Neha Manohar '14
"Conducting polymers are plastics that can conduct electricity, and could potentially be a light-weight, flexible, and transparent replacement for rigid, heavy, and opaque metals. Polyaniline is a stable conducting polymer that has drawn a lot of attention due to its unique redox chemistry that lends itself to industrial applications. Our group previously reported an environmentally benign method of making polyaniline from its monomer aniline. The conventional method for polyaniline synthesis creates sulfuric acid as a waste product, but by changing the oxidant in the system to a milder one and adding sodium chloride to the system, we were able to replace the dangerous acid with water. One of my projects this summer involves adapting this new method to the ring-substituted derivatives of polyaniline, which, unlike polyaniline, are soluble in organic solvents and therefore easier to process for industrial purposes. My other project involves switching sodium chloride to salts with higher ionic strengths to improve the quality of the polyaniline obtained. We found that by increasing the ionic strength of the system, the yield and conductivity of the polyaniline increases significantly, and is even greater than that of conventionally synthesized polyaniline. Working on these projects as a part of my summer co-op with UMass Lowell has really taught me how exciting and challenging research can be. I learned a lot from the graduate students and faculty whom I worked with. They were very approachable and patient, and really took the time to answer all my questions and guide me through my projects."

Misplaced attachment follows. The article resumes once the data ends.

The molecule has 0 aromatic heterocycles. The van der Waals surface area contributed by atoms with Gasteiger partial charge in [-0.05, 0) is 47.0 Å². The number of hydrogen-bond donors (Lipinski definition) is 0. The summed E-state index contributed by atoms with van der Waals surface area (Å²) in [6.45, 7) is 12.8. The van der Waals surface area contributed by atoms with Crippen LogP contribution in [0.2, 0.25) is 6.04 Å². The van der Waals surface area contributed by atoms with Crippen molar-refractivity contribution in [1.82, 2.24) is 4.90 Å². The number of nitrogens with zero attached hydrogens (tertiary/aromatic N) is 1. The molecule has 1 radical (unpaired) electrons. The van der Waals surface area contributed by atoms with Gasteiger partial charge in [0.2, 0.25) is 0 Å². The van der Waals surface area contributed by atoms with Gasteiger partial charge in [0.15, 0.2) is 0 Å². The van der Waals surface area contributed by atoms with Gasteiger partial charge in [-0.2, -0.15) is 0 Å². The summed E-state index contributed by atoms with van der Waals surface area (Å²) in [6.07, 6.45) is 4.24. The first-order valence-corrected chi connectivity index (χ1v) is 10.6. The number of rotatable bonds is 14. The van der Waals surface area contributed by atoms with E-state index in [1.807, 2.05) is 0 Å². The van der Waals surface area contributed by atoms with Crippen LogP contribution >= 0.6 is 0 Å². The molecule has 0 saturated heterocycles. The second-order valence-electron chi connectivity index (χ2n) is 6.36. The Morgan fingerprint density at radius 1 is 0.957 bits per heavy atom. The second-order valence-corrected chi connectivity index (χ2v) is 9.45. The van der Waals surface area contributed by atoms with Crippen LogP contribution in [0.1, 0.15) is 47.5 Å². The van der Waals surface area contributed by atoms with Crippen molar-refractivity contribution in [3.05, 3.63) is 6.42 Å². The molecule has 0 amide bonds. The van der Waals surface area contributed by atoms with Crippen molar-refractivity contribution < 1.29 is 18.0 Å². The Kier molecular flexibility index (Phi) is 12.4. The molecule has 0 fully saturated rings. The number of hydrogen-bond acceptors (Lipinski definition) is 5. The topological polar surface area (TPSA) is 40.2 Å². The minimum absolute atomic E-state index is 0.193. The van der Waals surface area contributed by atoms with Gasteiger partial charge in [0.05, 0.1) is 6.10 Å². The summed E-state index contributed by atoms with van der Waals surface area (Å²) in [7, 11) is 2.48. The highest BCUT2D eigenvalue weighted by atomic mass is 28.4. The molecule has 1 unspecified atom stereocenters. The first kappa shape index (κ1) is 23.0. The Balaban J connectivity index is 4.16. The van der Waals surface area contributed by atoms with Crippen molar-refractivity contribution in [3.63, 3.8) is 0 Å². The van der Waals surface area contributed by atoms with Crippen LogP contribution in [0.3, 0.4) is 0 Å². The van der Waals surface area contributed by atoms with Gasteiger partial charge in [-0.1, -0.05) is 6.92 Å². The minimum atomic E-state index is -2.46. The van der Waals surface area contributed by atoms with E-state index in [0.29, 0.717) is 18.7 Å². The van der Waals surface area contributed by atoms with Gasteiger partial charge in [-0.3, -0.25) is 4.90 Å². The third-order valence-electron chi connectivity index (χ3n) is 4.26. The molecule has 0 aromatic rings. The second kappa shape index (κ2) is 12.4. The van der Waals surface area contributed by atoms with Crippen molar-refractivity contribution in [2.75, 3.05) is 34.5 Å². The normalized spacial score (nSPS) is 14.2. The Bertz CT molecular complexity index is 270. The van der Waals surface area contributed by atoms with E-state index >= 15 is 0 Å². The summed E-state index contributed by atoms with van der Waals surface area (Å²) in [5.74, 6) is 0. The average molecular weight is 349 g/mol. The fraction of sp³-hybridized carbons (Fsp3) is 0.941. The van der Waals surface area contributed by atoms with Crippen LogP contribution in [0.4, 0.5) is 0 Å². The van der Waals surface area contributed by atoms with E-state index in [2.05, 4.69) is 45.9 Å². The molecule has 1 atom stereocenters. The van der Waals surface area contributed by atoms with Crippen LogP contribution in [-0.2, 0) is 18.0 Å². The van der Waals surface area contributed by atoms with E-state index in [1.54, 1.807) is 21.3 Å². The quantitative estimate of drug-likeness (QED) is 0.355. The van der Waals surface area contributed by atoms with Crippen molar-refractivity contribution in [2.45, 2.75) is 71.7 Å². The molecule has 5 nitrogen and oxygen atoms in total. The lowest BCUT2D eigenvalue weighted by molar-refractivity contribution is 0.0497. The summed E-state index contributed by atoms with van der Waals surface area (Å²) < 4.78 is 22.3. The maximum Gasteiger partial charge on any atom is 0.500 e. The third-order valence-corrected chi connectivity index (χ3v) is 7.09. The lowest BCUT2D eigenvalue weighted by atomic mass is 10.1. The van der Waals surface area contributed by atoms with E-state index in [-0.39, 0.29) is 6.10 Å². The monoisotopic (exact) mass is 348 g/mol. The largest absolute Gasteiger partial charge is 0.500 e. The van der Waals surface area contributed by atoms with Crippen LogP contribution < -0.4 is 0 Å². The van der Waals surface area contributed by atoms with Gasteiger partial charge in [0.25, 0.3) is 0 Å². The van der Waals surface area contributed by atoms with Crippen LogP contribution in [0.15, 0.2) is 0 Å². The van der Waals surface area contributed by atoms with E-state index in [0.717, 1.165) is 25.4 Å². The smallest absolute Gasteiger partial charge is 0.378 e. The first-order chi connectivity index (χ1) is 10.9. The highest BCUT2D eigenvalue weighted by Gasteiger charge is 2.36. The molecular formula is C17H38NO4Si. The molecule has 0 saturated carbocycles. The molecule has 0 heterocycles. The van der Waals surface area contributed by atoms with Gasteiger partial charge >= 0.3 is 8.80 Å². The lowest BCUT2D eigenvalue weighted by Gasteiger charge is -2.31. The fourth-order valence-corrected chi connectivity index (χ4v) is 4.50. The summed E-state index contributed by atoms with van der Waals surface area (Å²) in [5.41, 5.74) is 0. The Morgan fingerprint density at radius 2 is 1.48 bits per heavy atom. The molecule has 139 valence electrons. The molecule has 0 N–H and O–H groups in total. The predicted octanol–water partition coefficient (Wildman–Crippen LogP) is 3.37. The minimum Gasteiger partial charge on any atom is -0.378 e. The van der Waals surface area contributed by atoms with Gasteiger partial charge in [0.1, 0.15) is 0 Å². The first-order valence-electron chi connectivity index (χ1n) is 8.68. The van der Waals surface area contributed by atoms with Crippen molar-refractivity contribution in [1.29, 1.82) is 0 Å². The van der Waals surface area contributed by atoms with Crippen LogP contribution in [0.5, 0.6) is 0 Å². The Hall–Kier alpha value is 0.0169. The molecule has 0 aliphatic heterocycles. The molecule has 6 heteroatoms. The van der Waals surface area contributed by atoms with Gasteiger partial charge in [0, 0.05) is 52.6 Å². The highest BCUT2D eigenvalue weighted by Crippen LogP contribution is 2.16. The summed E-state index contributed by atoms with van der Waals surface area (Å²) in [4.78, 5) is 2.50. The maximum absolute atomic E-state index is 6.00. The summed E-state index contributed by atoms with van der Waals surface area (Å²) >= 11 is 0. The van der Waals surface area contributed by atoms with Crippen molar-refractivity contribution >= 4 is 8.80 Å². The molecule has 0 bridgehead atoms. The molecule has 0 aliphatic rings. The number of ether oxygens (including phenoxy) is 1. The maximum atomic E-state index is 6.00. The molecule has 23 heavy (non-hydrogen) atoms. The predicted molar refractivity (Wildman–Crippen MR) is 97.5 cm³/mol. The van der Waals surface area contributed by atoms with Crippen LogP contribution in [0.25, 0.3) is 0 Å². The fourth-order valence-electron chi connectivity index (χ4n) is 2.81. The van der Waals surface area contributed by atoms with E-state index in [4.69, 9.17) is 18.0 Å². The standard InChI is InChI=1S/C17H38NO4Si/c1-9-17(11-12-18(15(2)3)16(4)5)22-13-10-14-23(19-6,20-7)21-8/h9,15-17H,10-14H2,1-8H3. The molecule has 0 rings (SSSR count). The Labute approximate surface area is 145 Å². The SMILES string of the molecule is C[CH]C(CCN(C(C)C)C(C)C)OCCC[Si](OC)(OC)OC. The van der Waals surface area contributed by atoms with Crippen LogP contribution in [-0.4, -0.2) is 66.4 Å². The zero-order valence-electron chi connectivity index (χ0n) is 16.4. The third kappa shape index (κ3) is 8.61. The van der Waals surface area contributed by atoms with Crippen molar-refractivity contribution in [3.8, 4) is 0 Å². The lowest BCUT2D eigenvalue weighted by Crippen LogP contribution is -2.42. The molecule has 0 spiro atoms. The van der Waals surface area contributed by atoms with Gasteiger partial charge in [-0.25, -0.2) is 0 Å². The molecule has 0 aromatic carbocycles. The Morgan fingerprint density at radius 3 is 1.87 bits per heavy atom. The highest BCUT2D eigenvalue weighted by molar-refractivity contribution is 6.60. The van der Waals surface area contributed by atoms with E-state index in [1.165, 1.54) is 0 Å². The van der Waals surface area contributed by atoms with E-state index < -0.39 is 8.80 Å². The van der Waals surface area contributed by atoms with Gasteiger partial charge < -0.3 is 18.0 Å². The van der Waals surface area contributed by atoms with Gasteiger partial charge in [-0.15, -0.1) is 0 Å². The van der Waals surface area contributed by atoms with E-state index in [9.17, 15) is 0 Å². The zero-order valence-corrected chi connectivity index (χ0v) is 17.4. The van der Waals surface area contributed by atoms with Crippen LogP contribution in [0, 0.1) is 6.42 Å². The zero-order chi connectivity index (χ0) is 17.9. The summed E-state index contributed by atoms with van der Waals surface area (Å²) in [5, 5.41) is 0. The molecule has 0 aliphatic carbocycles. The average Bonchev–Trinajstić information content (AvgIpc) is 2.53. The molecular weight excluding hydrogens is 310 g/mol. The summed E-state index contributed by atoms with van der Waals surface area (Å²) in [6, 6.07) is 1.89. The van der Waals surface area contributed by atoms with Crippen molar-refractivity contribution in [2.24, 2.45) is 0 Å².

Steve Latina '14
"This summer, I worked in the Nanoscale Assembly and Integration Laboratory (NAIL) under Dr. Zhiyong Gu, with a focus on Tin-Indium nanostructure fabrication and optimization as well as nanosoldering and nanoprinting methods. As a mechanical engineering sophomore, I was able to perform research outside of my major in the chemical engineering department, providing prospective and lab experience in a field not normally traversed by mechanical engineering students. It was difficult at first being immersed in a lab environment so far from what I'm used to with mechanical engineering, but at the end of the summer I feel knowledgeable and comfortable with my research and look forward to volunteering my time there this upcoming year."
Meaghan Brooks '14
"During my summer internship, I am working with Prof. Nese Orbey and the Chemical Engineering Department and Ricky Baggio learning the process of metal electrospinning. My job is to fabricate meshes of metal nano fibers through the process of electrospinning and then pyrolyzing the electrospun material. The goal of my work is to experiment with the electrospinning process and research the properties of the metal meshes to see what occurs on the nano scale. This internship has been an amazing experience and an outstanding opportunity. I have cultivated skills you cannot learn without this kind of hands on experience and now have already started my resume off strong."